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Tuesday, June 15, 2021
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Book Review -A Thousand Splendid Suns

Written by Vidhi Bhartiya, a grade 10 student.

To sum up this novel in a page or so would be trying to fit the ocean inside a fishbowl. It is unfathomable that a masterpiece like it could…

By I Kid You Not , in Ages 12 - 18 Books Film & Book Reviews , at June 14, 2020 Tags: , , ,

Written by Vidhi Bhartiya, a grade 10 student

To sum up this novel in a page or so would be trying to fit the ocean inside a fishbowl. It is unfathomable that a masterpiece like it could be done justice to by my writing. Nevertheless, I should try my best to persuade you all to fall into this amazing world that this novel opens up.

A stunning follow-up to Khaled Hosseini’s debut, The Kite Runner, this heartrending novel captures a permanent place in your heart. It crushes you and remakes you. It makes you smile, more often it makes you cry, but most importantly, it makes you think. It opens the door to a myriad of thoughts, shallow and deep, thought evoking and saddening, and it drags you into a new world, pushes you into a new life. You feel as if you are one of those suffering under the dark shadow of the warlords, the Mujahideen, and the Taliban. You hear the gravel crunching under the wheels of the black cars as they fly past. You hear the rockets and bombs whistling as they bring about death and destruction.  You wear a green veil as your life is bartered away, and you exist as an afghan woman in a war-torn country.

Set in the midst of a civil war, this novel explores the unlikely bond that forms between two women, each facing off against their own demons, each bombarded with suffering from an early age, and each doing their best to survive in a deadly world designed to break them. Khaled Hosseini weaves a breathtaking tale of heartbreak , sorrow, tragedy, and defiance in the face of the bleakest odds.

“I was five when I first heard the word harami…”

From the very first line, this novel doesn’t disappoint. I devoured it, reading in lessons, under the covers, on the bus, on my way to class, until finally I closed it with tears running down my face and a completely new outlook on life.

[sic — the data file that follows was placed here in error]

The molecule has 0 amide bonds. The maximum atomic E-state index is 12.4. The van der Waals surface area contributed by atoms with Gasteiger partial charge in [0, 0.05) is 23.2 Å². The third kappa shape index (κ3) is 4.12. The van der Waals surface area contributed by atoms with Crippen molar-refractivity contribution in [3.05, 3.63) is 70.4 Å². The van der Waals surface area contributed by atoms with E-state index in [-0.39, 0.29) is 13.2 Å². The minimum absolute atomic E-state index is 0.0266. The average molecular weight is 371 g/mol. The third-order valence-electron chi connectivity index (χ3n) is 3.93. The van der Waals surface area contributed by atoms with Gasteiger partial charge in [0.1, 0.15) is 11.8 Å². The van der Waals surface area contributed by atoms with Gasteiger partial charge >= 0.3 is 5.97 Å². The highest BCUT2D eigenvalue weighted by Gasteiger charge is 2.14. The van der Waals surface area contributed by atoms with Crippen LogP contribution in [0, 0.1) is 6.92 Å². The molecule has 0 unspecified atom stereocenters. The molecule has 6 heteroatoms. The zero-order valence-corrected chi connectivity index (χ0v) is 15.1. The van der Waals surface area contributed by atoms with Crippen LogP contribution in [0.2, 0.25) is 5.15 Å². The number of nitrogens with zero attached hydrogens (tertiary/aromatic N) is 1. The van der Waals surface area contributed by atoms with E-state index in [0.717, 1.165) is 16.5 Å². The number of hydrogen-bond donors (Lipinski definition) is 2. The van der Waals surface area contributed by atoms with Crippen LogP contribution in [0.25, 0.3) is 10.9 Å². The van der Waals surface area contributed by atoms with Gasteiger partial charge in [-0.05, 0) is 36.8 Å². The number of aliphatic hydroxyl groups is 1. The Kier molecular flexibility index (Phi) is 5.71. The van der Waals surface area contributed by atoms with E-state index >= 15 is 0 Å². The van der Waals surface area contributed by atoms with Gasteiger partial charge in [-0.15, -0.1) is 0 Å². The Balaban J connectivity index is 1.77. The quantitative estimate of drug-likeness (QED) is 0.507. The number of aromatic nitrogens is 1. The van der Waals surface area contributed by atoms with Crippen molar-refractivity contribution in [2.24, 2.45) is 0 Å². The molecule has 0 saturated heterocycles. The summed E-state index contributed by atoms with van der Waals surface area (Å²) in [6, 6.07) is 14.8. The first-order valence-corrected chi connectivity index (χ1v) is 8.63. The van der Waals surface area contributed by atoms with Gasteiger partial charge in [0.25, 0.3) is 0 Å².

The characters in this novel stay with you long after you read the last line. From Laila’s hunger for knowledge and a fiery spirit to Mariam’s quiet strength and iron will, you find a piece of yourself in every character, and , upon its end, a piece of every character inside you.

Mariam is the illegitimate daughter of one of Herat’s elite, Jalil Khan. His affair with his housekeeper is hastily concealed and Mariam and her mother are relegated to a kolba outside Herat. Nevertheless, she idolizes her father and looks forward to his weekly visits. However, she has a strained relationship with her bitter and unstable mother. On her fifteenth birthday, Mariam realizes the cold truth. Her father is ashamed of her. At the same time, another harsh blow is dealt with: her mother has committed suicide. Sometime later, she has married away with a 45-year-old man as her chosen husband. Ultimately, Mariam’s illiteracy and illegitimacy shapes the course of her life.

Laila is another young woman shaped by the rocks life throws at her.

Her family has been torn apart in the war that encompasses her country at the time, and with no one left to turn to, and a secret that she needs to hide, she finds herself with Rasheed (Mariam’s husband) as her last option.

There she meets Mariam, and enmity turns into friendship, which transforms into a bond that transcends generations.

This unforgettable tale is one that inspires you to believe,  never lose hope, and always struggle forward. If you want to read a book on feminism, where women show their power not only through weapons and words, but through their actions and will, this is the book to read.

Set in the bleakest of environments, “it still shines in my heart with the bursting radiance of a thousand splendid suns.”

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